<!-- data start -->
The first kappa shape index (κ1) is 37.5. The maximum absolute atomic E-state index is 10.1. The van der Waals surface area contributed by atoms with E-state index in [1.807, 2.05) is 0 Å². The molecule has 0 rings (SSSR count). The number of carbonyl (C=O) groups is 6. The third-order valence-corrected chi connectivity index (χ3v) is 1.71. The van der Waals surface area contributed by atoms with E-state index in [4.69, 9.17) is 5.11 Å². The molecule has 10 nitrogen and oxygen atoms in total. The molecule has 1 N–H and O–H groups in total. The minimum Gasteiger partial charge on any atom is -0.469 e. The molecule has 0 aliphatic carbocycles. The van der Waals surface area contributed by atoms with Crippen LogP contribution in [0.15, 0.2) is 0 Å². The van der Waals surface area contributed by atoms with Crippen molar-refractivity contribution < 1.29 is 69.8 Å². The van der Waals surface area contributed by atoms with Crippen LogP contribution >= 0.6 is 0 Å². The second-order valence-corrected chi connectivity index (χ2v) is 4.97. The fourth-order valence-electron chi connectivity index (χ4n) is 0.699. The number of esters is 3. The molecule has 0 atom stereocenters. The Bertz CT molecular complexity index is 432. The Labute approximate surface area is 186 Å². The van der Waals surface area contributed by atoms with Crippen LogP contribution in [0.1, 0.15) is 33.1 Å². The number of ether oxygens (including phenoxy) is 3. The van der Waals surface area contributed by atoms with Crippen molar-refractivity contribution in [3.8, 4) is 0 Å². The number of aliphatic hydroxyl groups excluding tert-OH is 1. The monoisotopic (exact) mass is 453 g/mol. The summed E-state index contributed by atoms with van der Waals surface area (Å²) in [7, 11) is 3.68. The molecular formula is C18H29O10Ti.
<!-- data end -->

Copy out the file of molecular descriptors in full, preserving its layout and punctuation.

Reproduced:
The first kappa shape index (κ1) is 37.5. The maximum absolute atomic E-state index is 10.1. The van der Waals surface area contributed by atoms with E-state index in [1.807, 2.05) is 0 Å². The molecule has 0 rings (SSSR count). The number of carbonyl (C=O) groups is 6. The third-order valence-corrected chi connectivity index (χ3v) is 1.71. The van der Waals surface area contributed by atoms with E-state index in [4.69, 9.17) is 5.11 Å². The molecule has 10 nitrogen and oxygen atoms in total. The molecule has 1 N–H and O–H groups in total. The minimum Gasteiger partial charge on any atom is -0.469 e. The molecule has 0 aliphatic carbocycles. The van der Waals surface area contributed by atoms with Crippen LogP contribution in [0.15, 0.2) is 0 Å². The van der Waals surface area contributed by atoms with Crippen molar-refractivity contribution < 1.29 is 69.8 Å². The van der Waals surface area contributed by atoms with Crippen LogP contribution >= 0.6 is 0 Å². The second-order valence-corrected chi connectivity index (χ2v) is 4.97. The fourth-order valence-electron chi connectivity index (χ4n) is 0.699. The number of esters is 3. The molecule has 0 atom stereocenters. The Bertz CT molecular complexity index is 432. The Labute approximate surface area is 186 Å². The van der Waals surface area contributed by atoms with Crippen LogP contribution in [0.1, 0.15) is 33.1 Å². The number of ether oxygens (including phenoxy) is 3. The van der Waals surface area contributed by atoms with Crippen molar-refractivity contribution in [3.8, 4) is 0 Å². The number of aliphatic hydroxyl groups excluding tert-OH is 1. The monoisotopic (exact) mass is 453 g/mol. The summed E-state index contributed by atoms with van der Waals surface area (Å²) in [7, 11) is 3.68. The molecular formula is C18H29O10Ti.